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Training School – Plant Sensors and Modelling

Training School – Plant Sensors and Modelling

The COST-action FruitCREWS recently organized an enlightening training school on Plant sensors and modelling, held in Ghent, Belgium, from May 27-29, 2024. Hosted by the Laboratory of Plant Ecology at Ghent University’s Faculty of Bioscience Engineering, the event brought together a diverse group of thirty-seven early-stage researchers and members of the COST-action FruitCREWS from sixteen different countries.

Training overview: The primary goal of the training school was to equip participants with a robust theoretical background in the application of plant sensors and mechanistic plant modelling. Additionally, the program aimed to provide practical, hands-on experience in using these tools to analyse fruit tree responses, ultimately directed towards integrating these insights into more effective irrigation scheduling tools.

Key activities: Over the course of three days, participants delved into a variety of key topics through a balanced mix of theoretical lectures and practical hands-on exercises. The agenda included:

  • Basics in plant sensors with a specific focus on sap flow sensors and point dendrometers
  • Overview of the PlantHub cloud service for data collection and visualisation of plant measurements
  • Introduction to mechanistic plant modelling and the PhytoSim modelling and simulation software
  • Dedicated presentations, showcasing mechanistic plant models suitable for irrigation scheduling
  • Practical application of models using sample datasets and participants’ own datasets to investigate fruit tree responses.

Participants’ engagement: The training school saw enthusiastic participation from all researchers. Attendees actively engaged during the tutorials and collaborated and exchanged ideas during the hands-on practical sessions. The interactive format fostered a dynamic learning environment, encouraging participants to apply mechanistic plant modelling knowledge to their collected datasets.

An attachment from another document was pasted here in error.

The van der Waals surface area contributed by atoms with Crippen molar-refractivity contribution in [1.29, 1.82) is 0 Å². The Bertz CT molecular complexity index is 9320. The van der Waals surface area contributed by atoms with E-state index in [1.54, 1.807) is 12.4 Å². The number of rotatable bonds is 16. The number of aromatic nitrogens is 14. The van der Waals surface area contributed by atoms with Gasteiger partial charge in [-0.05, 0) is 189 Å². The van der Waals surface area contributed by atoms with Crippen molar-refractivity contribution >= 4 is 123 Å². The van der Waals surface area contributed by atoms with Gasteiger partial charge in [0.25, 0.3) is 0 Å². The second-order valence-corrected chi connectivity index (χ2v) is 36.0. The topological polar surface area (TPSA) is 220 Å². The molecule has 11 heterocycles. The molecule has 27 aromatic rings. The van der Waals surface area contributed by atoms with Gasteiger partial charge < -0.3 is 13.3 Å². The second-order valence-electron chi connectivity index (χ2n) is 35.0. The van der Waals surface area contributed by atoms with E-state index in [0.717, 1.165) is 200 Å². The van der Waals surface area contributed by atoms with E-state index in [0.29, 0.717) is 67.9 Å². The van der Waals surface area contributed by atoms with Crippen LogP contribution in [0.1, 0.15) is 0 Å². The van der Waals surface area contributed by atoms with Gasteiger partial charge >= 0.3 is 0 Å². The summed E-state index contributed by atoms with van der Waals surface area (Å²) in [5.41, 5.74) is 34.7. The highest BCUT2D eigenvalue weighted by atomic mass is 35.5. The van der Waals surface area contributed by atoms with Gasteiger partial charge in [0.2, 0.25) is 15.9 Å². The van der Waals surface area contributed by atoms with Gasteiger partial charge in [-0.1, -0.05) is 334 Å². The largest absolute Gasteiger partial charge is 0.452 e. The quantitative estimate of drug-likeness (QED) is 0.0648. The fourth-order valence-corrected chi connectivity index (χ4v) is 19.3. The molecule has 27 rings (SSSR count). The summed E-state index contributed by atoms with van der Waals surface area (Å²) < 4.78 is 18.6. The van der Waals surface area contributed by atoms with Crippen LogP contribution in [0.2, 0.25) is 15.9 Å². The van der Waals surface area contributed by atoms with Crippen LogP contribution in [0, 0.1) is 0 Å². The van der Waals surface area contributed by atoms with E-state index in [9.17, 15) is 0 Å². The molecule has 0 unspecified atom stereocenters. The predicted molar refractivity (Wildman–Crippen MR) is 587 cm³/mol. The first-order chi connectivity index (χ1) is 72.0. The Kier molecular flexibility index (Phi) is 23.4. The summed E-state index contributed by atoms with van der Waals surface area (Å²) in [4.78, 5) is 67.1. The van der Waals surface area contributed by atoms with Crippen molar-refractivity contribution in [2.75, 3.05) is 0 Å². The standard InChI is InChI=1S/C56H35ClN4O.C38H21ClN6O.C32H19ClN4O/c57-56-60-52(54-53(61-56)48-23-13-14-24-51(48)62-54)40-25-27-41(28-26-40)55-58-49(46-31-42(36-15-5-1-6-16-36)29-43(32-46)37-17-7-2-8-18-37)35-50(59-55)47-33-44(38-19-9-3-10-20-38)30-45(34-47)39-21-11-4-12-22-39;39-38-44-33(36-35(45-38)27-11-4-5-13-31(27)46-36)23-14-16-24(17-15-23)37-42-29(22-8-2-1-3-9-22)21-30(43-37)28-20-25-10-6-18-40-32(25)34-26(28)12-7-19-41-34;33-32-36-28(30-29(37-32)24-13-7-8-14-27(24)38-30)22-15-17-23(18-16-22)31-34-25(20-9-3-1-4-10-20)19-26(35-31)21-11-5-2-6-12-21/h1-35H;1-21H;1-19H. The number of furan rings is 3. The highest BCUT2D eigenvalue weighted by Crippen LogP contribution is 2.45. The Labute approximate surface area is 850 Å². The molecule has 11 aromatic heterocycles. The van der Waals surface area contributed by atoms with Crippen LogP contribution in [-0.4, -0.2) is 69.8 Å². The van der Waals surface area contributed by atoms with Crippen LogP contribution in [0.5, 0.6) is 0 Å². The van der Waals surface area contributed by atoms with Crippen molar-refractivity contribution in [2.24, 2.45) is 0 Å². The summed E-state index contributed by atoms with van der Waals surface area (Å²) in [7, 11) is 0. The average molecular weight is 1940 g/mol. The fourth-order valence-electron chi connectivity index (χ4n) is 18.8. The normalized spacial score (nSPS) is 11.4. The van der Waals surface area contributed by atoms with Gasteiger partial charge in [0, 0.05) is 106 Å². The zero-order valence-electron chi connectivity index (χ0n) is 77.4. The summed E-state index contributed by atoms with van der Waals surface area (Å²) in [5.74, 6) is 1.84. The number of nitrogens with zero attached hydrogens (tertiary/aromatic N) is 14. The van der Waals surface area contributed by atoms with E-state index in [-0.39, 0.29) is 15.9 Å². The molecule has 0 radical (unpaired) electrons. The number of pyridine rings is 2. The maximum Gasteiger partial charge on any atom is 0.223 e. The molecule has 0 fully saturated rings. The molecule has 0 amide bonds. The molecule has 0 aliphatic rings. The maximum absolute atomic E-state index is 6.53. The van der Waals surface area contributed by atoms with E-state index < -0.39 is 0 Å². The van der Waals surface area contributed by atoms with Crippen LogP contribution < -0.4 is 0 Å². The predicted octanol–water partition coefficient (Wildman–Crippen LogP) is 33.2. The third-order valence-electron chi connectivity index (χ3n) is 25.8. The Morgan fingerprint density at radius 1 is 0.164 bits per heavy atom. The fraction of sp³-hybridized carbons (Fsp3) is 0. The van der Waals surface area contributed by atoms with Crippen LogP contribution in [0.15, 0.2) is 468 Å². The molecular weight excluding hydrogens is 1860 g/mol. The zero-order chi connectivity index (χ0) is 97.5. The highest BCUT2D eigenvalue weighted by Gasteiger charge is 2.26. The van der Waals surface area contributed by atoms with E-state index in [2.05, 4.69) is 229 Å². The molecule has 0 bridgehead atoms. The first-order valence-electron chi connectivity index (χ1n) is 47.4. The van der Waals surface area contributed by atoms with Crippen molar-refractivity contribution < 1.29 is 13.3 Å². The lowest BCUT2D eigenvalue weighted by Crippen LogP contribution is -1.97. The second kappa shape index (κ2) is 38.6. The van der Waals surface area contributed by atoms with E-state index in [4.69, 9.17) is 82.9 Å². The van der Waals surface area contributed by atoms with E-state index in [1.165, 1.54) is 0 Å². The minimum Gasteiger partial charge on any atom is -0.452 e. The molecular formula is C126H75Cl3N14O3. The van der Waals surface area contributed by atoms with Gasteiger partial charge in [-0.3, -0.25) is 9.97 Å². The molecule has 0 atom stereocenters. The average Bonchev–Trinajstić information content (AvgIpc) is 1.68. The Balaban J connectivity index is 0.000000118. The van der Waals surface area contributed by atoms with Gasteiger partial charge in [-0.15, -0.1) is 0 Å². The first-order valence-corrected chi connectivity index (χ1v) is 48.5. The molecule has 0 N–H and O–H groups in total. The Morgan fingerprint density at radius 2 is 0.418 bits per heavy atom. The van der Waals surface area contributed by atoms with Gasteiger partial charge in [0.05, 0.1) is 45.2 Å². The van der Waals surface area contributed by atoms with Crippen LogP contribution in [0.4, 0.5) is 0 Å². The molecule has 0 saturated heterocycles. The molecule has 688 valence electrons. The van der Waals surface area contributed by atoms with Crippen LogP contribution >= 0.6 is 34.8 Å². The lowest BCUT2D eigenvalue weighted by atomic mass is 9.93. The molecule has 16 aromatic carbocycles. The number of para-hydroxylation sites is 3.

Speakers and trainers: The training was led by four experts in the field:

  • Dr. Dirk De Pauw from Plant AnalytiX, Belgium
  • Dr. Dario Constantinescu from INRAe Avignon, France
  • Dr. Gilles Vercambre from INRAe Avignon, France
  • Prof. Kathy Steppe from the Laboratory of Plant Ecology, Faculty of Bioscience Engineering, Ghent University, Belgium

Feedback from participants was overwhelmingly positive. Many highlighted the value of the hands-on sessions and the opportunity to work with leading experts. The practical sessions were incredibly beneficial, allowing the participants to directly apply what they learned and see the results firsthand.

Outcomes: The training school not only enhanced participants’ skills in plant sensors and modelling but also set the stage for future collaborations. Discussions on follow-up activities, particularly through working group 2 on modelling, underscored the potential for future collaboration. The event concluded on a high note, with some attendees expressing their commitment to integrate the acquired knowledge into their respective projects.

Conclusion: The FruitCREWS training school on Plant sensors and modelling was a great success, marked by fruitful collaboration and active participation. The blend of theoretical insights and practical exercises provided a comprehensive learning experience, paving the way for future advancements in plant sensor technology and modelling for improved irrigation scheduling.